The bluestem association includes these plants: bushy bluestem, slender bluestem, little bluestem, silver bluestem, three-awn, buffalograss, bermudagrass, brownseed paspalum, single-spike paspalum, smutgrass, sacahuista, windmillgrass, southern dewberry, live oak, mesquite, huisache, baccharis, Macartney rose (McMahan et al. 1984). This community is common in loamy upland soils over most of the Gulf Coast Prairies and Marshes ecoregion (McMahan et al. 1984, Diamond 1993). It is most prevalent in the grassland area of Goliad, Victoria and Refugio Counties and also the areas between Refugio and Victoria (McMahan et al. 1984). Cross-reference communities: 1) little bluestem-trichloris grassland (McLendon 1991), 2) little bluestem-brownseed paspalum series (Diamond 1993), 3) upland tall grasslands (Coastal Prairies) (Bezanson 2000), and 4) little bluestem-brownseed paspalum herbaceous (Weakley et al. 2000). The bluestem community is considered imperiled and highly vulnerable to extinction throughout its global range. Within the state, this community is considered imperiled and is highly vulnerable to extirpation due to its rare occurrences. Globally and statewide there are only 6-20 occurrences documented (Diamond 1993).
The seaoats-seacoast bluestem association includes croton spp., single-spike paspalum, Pan American balsamscale, flat sedge, sea purslane, cenicilla, bulrush, beach morning glory, goatfoot morning glory, sea rocket, and lime pricklyash (McMahan et al. 1984). This is a mid to tallgrass association which occurs on stable sand dunes and prefers excessively drained soils (Diamond 1993). These sandy coastal barrier islands are located from the high tide mark to the leeward marshes, and are also found on the mainland Gulf shoreline in patches (McMahan et al. 1984). Cross-referenced communities: 1) sea oats-bitter panicum series (Diamond 1993), 2) beaches and active coastal dunes (Bezanson 2000), and 3) cenicilla-beach morning glory series (Diamond et al. 1987), 4) railroad-vine herbaceous alliance, sea oats temperate herbaceous alliance (Weakley et al. 2000). The seaoats-seacoast bluestem community is apparently secure globally with over 100 occurrences documented. There are areas in this community’s range that it is considered rare, especially at the periphery. This community is considered rare or uncommon within the state with only 21-100 known occurrences (Diamond 1993).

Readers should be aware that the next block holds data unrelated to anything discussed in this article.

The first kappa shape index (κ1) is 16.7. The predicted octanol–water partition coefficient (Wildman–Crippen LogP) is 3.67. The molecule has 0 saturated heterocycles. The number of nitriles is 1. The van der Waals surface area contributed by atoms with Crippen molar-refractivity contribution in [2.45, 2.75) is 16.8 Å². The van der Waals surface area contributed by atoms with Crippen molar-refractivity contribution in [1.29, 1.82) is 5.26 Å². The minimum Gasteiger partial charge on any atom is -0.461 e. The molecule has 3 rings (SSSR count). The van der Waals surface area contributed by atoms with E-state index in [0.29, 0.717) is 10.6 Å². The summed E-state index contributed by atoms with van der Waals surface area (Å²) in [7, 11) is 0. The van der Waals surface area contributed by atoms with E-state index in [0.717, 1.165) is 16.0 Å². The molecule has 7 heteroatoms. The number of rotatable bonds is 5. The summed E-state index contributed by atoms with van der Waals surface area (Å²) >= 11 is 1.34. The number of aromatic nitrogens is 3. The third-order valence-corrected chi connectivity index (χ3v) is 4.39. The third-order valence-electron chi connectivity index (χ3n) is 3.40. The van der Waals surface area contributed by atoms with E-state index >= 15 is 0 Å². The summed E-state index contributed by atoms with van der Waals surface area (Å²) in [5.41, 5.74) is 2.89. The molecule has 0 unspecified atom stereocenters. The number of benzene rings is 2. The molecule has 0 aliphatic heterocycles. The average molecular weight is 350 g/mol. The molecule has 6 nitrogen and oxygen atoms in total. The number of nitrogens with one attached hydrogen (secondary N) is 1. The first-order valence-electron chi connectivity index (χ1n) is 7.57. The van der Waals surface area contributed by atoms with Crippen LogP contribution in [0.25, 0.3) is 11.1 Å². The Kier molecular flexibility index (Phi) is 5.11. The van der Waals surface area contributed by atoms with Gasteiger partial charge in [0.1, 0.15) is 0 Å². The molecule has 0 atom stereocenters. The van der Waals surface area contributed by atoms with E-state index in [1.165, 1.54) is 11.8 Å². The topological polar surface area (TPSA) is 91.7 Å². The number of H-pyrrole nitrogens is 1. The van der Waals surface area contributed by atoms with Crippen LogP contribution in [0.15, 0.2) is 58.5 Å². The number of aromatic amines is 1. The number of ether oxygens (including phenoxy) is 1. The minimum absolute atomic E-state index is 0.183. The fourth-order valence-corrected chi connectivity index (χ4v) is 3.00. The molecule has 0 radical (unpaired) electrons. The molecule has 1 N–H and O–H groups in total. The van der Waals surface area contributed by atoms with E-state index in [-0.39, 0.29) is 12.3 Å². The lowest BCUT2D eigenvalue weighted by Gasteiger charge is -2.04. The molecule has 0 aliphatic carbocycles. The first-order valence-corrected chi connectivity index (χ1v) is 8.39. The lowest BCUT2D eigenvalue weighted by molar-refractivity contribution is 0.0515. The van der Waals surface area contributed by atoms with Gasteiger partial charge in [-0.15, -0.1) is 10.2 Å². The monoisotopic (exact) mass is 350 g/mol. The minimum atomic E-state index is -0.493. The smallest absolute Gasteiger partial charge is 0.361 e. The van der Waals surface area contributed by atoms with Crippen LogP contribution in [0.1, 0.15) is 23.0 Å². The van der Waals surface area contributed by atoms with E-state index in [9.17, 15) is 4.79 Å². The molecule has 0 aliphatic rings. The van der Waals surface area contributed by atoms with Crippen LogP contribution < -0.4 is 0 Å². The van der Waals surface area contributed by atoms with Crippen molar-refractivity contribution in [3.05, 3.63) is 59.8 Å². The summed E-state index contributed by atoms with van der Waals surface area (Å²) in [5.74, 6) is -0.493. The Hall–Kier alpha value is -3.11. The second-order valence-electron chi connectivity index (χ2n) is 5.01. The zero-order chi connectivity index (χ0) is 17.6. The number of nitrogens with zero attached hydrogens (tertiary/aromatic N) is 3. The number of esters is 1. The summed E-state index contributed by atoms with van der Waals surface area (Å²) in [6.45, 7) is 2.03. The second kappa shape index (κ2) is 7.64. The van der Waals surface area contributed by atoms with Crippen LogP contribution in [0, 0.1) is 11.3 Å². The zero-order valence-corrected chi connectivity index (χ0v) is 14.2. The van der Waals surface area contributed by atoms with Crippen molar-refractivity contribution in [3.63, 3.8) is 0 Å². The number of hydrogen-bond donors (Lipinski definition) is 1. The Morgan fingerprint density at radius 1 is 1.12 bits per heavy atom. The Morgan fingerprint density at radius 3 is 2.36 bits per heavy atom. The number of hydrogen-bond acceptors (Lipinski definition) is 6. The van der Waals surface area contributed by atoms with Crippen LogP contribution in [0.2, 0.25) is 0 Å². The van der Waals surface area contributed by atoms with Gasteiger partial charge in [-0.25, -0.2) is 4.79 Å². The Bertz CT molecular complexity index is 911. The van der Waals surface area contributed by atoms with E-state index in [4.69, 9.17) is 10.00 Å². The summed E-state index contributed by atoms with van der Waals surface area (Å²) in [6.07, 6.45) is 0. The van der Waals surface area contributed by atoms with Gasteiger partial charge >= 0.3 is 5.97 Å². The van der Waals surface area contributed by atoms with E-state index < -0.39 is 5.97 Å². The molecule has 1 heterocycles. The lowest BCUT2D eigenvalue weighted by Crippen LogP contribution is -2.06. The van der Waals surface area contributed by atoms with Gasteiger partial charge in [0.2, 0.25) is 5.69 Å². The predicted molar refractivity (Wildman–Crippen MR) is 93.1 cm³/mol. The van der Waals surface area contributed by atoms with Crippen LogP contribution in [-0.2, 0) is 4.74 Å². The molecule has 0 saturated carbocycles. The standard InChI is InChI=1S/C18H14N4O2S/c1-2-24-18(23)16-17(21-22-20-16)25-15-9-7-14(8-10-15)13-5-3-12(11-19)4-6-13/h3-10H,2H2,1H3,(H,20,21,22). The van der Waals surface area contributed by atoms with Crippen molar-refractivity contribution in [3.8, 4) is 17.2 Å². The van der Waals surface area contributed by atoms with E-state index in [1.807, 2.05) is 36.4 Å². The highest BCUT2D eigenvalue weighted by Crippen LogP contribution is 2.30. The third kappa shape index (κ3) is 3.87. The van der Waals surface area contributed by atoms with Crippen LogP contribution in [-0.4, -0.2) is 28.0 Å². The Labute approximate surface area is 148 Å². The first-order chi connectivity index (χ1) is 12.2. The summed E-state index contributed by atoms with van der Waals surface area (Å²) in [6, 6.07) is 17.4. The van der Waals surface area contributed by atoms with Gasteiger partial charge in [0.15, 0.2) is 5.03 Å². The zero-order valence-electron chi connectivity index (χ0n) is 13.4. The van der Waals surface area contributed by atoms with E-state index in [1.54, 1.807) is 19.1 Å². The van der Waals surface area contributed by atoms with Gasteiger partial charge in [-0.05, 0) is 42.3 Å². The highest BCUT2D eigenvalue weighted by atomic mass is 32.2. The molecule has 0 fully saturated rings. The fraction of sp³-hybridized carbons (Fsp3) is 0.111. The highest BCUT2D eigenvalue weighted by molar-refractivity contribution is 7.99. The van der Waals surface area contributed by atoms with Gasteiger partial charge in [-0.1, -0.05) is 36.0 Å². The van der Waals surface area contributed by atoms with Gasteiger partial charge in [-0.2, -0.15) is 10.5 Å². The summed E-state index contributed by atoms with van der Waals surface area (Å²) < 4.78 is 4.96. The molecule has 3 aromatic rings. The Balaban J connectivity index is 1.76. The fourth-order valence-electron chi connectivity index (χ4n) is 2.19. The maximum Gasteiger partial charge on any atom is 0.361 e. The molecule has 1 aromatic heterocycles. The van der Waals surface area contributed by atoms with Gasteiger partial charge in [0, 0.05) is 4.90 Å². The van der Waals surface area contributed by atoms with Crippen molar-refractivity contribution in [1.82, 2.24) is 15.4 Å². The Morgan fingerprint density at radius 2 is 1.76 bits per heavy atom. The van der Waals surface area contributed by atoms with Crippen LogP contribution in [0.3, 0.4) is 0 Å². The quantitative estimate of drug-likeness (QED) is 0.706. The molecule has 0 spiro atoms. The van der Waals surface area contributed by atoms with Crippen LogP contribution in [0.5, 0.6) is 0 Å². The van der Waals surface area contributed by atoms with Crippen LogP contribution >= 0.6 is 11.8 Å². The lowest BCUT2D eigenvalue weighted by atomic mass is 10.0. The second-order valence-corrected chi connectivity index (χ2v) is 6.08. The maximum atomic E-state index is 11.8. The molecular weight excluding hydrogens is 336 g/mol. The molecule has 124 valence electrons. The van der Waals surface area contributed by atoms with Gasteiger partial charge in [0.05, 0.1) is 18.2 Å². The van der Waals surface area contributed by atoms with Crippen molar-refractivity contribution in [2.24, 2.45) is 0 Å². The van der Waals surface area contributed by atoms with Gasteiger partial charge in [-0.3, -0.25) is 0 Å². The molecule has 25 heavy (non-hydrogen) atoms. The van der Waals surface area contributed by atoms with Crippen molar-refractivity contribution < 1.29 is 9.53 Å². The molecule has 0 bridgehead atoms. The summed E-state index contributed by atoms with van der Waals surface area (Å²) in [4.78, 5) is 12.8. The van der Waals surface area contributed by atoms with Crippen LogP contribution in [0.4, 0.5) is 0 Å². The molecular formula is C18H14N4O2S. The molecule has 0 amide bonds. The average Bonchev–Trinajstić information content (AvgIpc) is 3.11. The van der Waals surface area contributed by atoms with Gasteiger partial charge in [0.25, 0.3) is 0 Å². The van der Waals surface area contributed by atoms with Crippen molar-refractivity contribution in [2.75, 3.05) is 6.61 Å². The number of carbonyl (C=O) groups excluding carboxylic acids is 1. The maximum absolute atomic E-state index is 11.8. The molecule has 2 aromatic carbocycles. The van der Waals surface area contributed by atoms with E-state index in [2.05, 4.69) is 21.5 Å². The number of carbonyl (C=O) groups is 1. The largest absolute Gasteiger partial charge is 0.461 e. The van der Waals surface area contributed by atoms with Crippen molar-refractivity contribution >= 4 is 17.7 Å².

Gulf Coast Prairies and Marshes Forest


The Gulf Coast Prairies and Marshes forest consists of deciduous or evergreen trees that are dominant in the landscape. These species are mostly greater than 30 feet tall with closed crowns or nearly so (71-100% canopy cover). The midstory is generally apparent except in managed monocultures (McMahan et al. 1984, Bridges et al. 2002). Three plant associations dominate this habitat class.
The bald cypress-water tupelo swamp association is found in acidic, hydric soils in the swampy flatlands of the Pineywoods, barely extending into the northeastern most portion of the Gulf Coast Prairies and Marshes ecoregion